Volume 6, Issue 3 (4-2016)                   JAP 2016, 6(3): 1-10 | Back to browse issues page

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khngoshra H, haddadi S, farzi F, ebrahim pour N. Comparing the effect of premedication with intra-nasal Dexmedetomidine and intra-nasal Midazolam on sedation and anxiety level in children undergoing elective surgery. JAP. 2016; 6 (3) :1-10
URL: http://jap.iums.ac.ir/article-1-5256-en.html
1- associate professor of anesthesia Guilan university of medical sciences
2- associate professor of anesthesia Guilan university of medical sciences , So_haddadi@yahoo.com
3- anethetist Guilan university of medical sciences
Abstract:   (1867 Views)

Aim and background: Relieving preoperative anxiety is an important concern for the pediatric anesthesiologists. Anxiety can cause aggressive reactions and increases child’s restlessness. It might even make postoperative pain management impossible. Oral midazolam has been the most frequently used premedication in children. The purpose of this study was to evaluate preoperative sedative effects and anxiety level changes  by using intra nasal dexmedetomidine compared with intra nasal midazolam in children scheduled for elective surgery.

Methods and Materials: This double blind randomized clinical trial was done on sixty 2-8 years old ،ASA I _ II children scheduled for elective surgery in academic hospitals in Rasht ،Iran. Using random blocks the children were divided into 2 equal groups (group D and group M). Group D received 1µg/kg intranasal dexmedetomidine and group M received 2 mg/kg intranasal midazolam 30 minutes before entering OR. Preoperative sedation effects ،sing the Ramsy sedation score ،anxiety level changes،and recovery time were assessed and compared in two groups using Chi square ،t-test, KS and repeated measure statistical tests.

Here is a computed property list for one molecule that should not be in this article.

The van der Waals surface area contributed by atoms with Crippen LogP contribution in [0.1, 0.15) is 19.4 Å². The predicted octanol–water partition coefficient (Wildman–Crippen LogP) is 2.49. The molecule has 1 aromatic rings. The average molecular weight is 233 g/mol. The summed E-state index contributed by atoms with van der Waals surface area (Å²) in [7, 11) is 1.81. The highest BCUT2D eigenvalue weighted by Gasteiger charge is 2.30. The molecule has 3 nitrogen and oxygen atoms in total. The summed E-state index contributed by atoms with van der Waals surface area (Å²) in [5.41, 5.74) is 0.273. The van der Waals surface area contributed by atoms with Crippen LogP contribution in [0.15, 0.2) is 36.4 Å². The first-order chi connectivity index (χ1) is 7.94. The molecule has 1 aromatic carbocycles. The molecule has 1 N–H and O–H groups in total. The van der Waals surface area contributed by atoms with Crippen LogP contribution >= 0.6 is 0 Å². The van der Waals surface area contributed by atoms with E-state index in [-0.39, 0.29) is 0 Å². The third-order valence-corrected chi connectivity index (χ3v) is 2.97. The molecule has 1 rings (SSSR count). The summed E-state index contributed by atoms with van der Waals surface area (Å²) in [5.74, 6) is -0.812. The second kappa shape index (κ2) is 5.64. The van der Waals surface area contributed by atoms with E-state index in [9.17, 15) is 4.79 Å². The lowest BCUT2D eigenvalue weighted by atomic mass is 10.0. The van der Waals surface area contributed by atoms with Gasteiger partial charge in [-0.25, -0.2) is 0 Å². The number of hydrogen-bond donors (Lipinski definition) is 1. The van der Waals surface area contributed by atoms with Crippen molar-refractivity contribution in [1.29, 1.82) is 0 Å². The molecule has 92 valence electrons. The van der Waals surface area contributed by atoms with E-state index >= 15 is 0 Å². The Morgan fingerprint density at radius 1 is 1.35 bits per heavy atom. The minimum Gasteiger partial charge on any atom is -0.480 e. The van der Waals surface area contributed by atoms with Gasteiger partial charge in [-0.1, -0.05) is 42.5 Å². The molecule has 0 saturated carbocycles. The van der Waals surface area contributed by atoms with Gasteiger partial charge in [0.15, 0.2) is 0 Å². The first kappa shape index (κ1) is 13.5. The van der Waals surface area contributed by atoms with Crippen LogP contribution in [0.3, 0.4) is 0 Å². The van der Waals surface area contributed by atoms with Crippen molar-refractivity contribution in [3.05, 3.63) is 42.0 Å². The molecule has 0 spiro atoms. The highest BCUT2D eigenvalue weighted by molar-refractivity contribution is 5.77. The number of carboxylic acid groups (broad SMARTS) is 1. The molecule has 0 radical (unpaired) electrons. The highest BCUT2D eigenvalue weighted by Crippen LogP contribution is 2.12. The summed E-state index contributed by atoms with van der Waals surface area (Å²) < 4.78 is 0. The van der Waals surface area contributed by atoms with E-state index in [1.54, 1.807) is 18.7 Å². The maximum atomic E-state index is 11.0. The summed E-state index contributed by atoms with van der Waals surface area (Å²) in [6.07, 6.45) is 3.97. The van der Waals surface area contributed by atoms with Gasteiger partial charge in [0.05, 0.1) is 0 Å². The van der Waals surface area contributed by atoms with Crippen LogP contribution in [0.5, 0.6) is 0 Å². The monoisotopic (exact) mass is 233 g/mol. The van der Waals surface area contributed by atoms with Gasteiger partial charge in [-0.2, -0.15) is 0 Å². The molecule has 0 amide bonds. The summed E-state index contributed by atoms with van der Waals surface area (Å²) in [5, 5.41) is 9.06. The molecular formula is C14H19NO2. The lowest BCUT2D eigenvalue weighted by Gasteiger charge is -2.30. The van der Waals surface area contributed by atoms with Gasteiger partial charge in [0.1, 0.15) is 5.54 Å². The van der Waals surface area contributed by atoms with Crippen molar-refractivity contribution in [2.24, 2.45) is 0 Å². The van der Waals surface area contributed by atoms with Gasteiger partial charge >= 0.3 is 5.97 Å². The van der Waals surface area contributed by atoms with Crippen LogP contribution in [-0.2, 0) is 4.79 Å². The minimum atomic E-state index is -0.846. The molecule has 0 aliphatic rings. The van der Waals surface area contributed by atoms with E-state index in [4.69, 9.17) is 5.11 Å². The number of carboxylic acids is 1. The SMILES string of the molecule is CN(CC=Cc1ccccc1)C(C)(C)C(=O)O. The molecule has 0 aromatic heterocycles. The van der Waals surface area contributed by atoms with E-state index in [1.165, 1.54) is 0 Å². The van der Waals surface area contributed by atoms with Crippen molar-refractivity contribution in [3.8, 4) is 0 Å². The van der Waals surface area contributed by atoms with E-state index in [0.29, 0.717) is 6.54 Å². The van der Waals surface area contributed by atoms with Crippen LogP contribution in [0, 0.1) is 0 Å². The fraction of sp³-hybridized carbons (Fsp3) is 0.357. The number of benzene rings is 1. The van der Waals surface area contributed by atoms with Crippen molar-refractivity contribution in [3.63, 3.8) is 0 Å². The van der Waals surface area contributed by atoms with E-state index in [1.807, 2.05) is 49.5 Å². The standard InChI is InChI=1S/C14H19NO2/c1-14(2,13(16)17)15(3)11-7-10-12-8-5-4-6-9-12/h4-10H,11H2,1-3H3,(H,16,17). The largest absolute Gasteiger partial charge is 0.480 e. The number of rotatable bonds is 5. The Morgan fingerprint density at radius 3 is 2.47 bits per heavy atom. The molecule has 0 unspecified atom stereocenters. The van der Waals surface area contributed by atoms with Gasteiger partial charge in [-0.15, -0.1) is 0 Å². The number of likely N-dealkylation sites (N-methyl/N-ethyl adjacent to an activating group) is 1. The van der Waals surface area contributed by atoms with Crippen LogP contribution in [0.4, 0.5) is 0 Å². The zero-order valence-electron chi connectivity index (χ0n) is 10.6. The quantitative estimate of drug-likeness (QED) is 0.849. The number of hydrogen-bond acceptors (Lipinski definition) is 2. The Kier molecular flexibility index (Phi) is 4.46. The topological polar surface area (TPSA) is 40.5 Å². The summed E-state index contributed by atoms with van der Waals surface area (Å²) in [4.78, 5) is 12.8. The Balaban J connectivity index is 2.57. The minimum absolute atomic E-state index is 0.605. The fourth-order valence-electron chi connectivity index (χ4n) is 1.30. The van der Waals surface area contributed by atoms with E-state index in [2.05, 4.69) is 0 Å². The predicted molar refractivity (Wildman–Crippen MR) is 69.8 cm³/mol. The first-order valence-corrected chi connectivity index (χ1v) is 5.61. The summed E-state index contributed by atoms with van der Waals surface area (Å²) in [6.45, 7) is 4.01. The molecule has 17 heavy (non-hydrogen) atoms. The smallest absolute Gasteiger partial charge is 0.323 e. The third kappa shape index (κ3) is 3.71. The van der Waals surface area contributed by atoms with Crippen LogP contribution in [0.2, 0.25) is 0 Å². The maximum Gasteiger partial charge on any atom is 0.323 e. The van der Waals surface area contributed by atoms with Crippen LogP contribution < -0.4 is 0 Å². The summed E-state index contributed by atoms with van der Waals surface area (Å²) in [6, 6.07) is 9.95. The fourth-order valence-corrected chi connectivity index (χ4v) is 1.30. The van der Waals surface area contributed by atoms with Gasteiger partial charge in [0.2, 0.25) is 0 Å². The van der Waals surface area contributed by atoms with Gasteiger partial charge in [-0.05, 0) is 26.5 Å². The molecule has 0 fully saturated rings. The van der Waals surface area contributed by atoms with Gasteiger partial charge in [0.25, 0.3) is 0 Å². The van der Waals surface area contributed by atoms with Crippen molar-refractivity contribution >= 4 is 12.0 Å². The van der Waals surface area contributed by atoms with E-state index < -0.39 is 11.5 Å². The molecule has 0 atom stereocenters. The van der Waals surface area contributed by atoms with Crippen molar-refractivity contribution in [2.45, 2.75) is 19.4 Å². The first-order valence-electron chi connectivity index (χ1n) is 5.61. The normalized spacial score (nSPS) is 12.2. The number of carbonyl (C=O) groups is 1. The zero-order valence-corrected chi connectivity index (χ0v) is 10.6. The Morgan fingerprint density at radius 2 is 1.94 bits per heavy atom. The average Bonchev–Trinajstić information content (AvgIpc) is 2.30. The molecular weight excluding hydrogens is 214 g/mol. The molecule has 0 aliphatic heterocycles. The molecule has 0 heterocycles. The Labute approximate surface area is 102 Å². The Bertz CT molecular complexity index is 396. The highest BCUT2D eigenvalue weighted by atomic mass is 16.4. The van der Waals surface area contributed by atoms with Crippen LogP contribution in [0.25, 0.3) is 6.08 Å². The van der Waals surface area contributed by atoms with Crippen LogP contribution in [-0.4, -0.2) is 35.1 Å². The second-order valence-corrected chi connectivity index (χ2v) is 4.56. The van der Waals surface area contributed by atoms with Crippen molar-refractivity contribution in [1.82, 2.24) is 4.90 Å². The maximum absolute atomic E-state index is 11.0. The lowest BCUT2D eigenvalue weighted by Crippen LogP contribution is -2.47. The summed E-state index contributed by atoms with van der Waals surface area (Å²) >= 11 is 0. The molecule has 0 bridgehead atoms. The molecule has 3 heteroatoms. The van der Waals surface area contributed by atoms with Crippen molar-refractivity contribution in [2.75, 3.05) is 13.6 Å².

Findings: The study was done on 49 (81.7%) boys and 11 (18.3) girls with the mean age of 4.45±1.67 years. No statistical difference was seen between the two groups in sex ،age ،asal heart rate (HR) ،blood pressure (BP) and arterial O2 saturation (SpO2).  The sedation Ramsay score before administration of the drug and when entering the OR were not different between two groups، although it was lower in both groups at the time of entering OR. (p=0.009 for group D and p=0.000 for group M) The anxiety level before administering drug was the same in two groups (p=0.911) and decreased at the time of entering OR. (p=0.000 in both group D and M) Children receiving midazolam were less anxious when entering the OR (p=0.034), but there was no difference between two groups in recovery time (p=0.947)

Conclusions: Administration of intranasal midazolam and dexmedetomidine before surgery results in less anxiety. Although midazolam is superior to dexmedetomidine in reducing anxiety, dexmedetomidine causes less respiratory depression than midazolam.

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Type of Study: Original | Subject: Pediatrics Anesthesia
Received: 2015.12.4 | Accepted: 2016.01.16 | Published: 2016.03.25

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